A little bit later we found ourselves on the top of Mt. Ralston with a commanding view of Lake Tahoe, Desolation Wilderness, Lover’s Leap, Carson Pass and Kirkwood, and back towards our starting point. Here’s Tom checking out where we came from as we started discussing our best path back.

Part of the reason I mention the combo formula specifically for this time of year is you’re either already “over it”,   or since you’re reading this report you may still have some interest in local snow sliding. In that spirit adding something like say, a canoe ride to get into Desolation, makes the whole “slog” for backcountry ski turns that much more fun this time of year. In this case,  I almost forgot we had an amazing ski right in front of us. Here you can see the coverage on the Crystal Range and some of the accessible north side lines of Mt. Ralston.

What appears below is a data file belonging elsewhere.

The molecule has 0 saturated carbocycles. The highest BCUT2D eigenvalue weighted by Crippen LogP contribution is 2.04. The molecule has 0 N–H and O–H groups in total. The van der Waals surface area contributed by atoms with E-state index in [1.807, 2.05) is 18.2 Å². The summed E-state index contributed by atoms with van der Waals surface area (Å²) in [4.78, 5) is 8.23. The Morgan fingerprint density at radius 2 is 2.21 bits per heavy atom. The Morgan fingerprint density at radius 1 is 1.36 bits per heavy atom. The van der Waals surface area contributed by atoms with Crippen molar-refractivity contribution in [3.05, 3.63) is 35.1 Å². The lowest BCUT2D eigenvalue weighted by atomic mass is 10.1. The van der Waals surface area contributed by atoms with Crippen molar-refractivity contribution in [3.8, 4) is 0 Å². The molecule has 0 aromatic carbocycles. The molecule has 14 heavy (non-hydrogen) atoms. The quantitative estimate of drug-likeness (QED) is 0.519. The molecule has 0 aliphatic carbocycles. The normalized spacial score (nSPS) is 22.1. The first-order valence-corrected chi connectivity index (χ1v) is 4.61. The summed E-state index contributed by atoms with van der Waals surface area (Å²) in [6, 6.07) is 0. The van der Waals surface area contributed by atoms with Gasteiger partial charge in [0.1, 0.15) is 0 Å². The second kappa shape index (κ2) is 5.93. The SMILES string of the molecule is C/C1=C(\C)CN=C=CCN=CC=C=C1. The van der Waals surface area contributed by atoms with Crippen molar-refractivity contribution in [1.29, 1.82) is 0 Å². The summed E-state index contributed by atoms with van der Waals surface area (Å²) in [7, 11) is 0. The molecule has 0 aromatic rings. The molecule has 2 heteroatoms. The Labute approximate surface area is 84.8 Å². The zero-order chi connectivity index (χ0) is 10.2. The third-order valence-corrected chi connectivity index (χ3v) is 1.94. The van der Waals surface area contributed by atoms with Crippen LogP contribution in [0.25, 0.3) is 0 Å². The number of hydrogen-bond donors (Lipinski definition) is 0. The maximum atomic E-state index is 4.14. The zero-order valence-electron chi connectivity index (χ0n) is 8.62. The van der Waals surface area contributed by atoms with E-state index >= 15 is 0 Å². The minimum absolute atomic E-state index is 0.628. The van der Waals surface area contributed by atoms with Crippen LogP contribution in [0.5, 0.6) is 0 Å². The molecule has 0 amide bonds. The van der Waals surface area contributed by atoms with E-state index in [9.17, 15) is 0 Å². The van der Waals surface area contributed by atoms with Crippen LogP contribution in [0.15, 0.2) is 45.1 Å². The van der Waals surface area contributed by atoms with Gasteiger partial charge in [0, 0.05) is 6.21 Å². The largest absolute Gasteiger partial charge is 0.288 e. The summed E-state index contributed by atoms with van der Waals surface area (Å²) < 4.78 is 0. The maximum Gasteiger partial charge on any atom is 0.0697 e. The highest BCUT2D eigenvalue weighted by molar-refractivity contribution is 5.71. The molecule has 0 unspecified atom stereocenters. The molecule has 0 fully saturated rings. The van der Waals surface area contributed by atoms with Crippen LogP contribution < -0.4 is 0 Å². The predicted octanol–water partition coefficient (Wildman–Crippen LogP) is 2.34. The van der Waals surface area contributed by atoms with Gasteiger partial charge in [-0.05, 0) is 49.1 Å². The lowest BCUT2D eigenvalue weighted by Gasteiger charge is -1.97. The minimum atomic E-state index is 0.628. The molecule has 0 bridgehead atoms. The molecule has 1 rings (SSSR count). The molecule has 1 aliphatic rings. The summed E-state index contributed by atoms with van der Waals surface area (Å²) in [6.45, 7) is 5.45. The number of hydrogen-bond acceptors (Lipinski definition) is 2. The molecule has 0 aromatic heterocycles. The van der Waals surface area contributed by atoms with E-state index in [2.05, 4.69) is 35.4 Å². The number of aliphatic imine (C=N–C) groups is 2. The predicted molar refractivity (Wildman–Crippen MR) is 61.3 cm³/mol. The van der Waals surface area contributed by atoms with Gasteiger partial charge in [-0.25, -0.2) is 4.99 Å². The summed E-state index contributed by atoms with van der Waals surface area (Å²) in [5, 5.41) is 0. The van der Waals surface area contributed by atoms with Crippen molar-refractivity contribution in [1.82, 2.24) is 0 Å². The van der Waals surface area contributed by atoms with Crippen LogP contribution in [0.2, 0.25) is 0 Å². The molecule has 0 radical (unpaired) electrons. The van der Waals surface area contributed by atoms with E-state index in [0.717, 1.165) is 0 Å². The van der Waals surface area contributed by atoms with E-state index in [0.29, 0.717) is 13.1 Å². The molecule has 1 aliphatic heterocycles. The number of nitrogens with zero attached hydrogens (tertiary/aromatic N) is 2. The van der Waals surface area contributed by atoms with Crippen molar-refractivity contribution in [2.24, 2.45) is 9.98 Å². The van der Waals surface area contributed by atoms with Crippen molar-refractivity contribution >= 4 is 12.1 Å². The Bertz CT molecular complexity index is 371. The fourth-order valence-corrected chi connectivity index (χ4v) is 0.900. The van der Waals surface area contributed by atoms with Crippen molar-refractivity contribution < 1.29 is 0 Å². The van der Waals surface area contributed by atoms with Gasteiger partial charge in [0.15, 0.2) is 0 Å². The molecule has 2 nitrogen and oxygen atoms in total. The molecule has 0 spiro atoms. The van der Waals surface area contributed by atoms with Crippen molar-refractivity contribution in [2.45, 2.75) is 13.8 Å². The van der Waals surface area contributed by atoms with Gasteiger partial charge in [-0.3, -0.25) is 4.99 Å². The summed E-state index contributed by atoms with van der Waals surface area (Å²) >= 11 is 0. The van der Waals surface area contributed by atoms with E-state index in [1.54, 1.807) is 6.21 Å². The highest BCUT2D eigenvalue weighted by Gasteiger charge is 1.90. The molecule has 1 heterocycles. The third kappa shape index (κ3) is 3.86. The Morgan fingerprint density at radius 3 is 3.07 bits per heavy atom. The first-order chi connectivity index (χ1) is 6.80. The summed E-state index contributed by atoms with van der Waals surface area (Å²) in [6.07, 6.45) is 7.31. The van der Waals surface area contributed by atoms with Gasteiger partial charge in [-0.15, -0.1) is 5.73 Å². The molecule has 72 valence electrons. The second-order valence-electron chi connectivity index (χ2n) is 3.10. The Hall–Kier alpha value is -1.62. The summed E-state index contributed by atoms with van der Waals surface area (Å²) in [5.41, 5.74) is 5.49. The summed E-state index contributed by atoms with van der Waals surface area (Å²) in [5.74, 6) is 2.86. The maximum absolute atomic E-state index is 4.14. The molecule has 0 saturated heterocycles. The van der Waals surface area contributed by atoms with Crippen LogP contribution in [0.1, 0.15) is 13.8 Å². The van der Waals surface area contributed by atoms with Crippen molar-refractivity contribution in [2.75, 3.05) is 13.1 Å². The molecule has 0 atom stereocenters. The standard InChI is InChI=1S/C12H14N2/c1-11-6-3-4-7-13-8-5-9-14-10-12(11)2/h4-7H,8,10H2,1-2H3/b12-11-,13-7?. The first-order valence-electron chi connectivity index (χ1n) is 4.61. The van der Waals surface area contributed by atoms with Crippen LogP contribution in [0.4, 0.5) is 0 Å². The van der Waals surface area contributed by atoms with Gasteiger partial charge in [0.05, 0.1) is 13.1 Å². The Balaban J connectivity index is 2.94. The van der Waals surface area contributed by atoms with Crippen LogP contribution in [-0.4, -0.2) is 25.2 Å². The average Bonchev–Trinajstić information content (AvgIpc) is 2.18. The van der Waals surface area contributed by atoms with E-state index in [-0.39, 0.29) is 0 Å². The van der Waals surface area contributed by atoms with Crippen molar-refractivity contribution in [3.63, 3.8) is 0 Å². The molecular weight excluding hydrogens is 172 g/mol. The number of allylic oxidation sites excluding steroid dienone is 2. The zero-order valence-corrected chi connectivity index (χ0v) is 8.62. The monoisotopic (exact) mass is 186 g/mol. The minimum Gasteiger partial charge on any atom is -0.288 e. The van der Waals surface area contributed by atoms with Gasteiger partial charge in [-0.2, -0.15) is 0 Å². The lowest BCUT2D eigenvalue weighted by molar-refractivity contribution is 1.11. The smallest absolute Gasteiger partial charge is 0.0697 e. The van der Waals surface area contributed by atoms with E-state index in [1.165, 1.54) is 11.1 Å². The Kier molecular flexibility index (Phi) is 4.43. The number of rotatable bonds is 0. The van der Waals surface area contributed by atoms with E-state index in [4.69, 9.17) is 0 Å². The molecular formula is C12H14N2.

Some of the terrain in between Ralston and Talking Mountain were looking prime as well.

After some nice leisure time chilling on the summit Tom dropped in on Ralston as fluidly as it could possibly be skied.

Our turns off the top were fabulous. I especially enjoyed these first few turns,

but the rest of the way down to Ralston Lake was just as good.

With a relatively easy traverse back to some cold  beers by the lake we kicked it in the sun for a bit before jumping back in the ship of fools. However, due to a moderate southwest wind, with reasonably stronger gusts, the ride home wasn’t as simple as we had anticipated. The ice had shifted due to the winds, and while there was some breaks to take advantage of,

ice-breaking was also a mandatory once again.